RoadTest: Cool Tools - Molex Hand Crimper
Evaluation Type: Connectors & Cable
Did you receive all parts the manufacturer stated would be included in the package?: True
What other parts do you consider comparable to this product?: The molex crimp tool is comparable to other crimp tool manufacturers, however I believe in molex as being somewhat superior in design to others of it's type. There are pros and cons with any tool, but I was not able to find a design flaw of any sort that would have precluded my purchasing or use of this specific tool to perform the tasks it was designed and engineered to undertake.
What were the biggest problems encountered?: 1. Upon unpacking the device, I read the enclosed user pamphlet and then did an inspection of the crimp tool. I initially found it "locked up" so that I was unable to release the handgrip to it's fully extended position. The tool was already closed so adding a little pressure to simulate "completing a crimp action" should have released the grip to a fully extended position however, it did not. Further inspection caused me to use the jam release lever and some pressure was required to extend the hand grip fully. I then lubricated the points identified in the enclosed pamphlet and then exercised the crimp tool until free motion was achieved. The lubrication also helped to allow me to free the link to allow me to change the pressure wheel. 2. The 0-9 pressure wheel positioning was not easily identified as the numbers on the wheel did not contrast with the wheel very well. The wheel was black metal and it might have been better if the numbers were white or a brighter color. They appeared to be gray or off-gold in color and somewhat difficult to read. 3. For me personally, the physical size of the crimps were difficult to insert in the die most likely due to the size of my large hands and fingers. Small needle-nose pliers and tweezers were very useful in successfully inserting the crimp into the die. 4. While the tool can be used right handed or left handed, it seemed that disassembling it to reconfigure may have been unnecessary had the crimp locator and die been designed slightly differently. The locator easily could transition to the opposite side of the tool had the locator center hole allowed for the diameter of the bolt head. Also, I believe that if the tooling was slightly designed differently it would not need to be removed and repositioned. I believe all that would have been required to use left-handed would be to reposition the locator onto the opposite side of the tooling die.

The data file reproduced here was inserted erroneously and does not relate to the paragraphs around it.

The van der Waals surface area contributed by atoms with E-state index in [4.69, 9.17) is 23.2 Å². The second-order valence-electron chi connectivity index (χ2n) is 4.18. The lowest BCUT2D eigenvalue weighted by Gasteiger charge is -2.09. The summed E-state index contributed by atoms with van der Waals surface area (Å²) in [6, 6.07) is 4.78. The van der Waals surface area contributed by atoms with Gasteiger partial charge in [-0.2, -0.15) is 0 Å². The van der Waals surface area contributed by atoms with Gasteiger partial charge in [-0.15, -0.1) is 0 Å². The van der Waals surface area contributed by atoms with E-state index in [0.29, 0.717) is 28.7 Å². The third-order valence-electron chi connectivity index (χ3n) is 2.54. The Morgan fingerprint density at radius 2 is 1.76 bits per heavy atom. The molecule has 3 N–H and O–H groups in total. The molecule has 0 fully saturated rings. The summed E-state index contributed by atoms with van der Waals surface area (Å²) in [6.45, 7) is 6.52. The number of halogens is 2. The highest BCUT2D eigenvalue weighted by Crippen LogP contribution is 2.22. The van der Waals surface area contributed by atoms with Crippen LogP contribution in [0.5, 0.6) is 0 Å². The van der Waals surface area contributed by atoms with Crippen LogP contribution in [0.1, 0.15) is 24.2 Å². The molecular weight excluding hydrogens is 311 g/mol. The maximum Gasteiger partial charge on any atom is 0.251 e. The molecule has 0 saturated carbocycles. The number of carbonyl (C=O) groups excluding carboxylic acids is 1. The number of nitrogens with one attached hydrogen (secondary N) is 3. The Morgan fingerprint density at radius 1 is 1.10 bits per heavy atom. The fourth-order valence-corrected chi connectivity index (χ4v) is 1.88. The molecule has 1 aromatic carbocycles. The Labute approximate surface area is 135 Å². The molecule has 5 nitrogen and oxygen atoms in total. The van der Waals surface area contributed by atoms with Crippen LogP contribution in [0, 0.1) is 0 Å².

Molex 638194400 - PremiumGrade Hand Crimp Tool for CLIK-Mate and IllumiMate Wire-to-Board Terminals, 26-28 AWG wire
I received the crimp tool in good condition with it's supply of crimps and a length of wire suitable for the 26awg-28awg crimp die already in the tool.
There was also a brief instruction pamphlet which described the tool, it's operation and maintenance, it's assembly and disassembly, and its use in good detail.
The package contents were labeled accordingly (except the wire size itself). I took notice of the date on the box containing the crimp tool. The date might have contributed to the reason that (as I indicate in the "problems encountered" section below) that led to my initial issues with opening and closing the handle of the tool.
Upon oiling the tool after being able to release and fully extend the handle, exercising the handle allowed the handle to operate as intended. Perhaps this particular unit had been in storage an extended period of time of non use.
I understood there were a variety of sizes to be tested in this roadtest and I was quite surprised with the ones I received (26awg-28awg). I had never professionally encountered the use or need for such small crimps, yet with today's world of miniaturized electronic devices I should not have been too surprised. It certaintly was a challenge to acclamate myself to handling such small crimps adequately.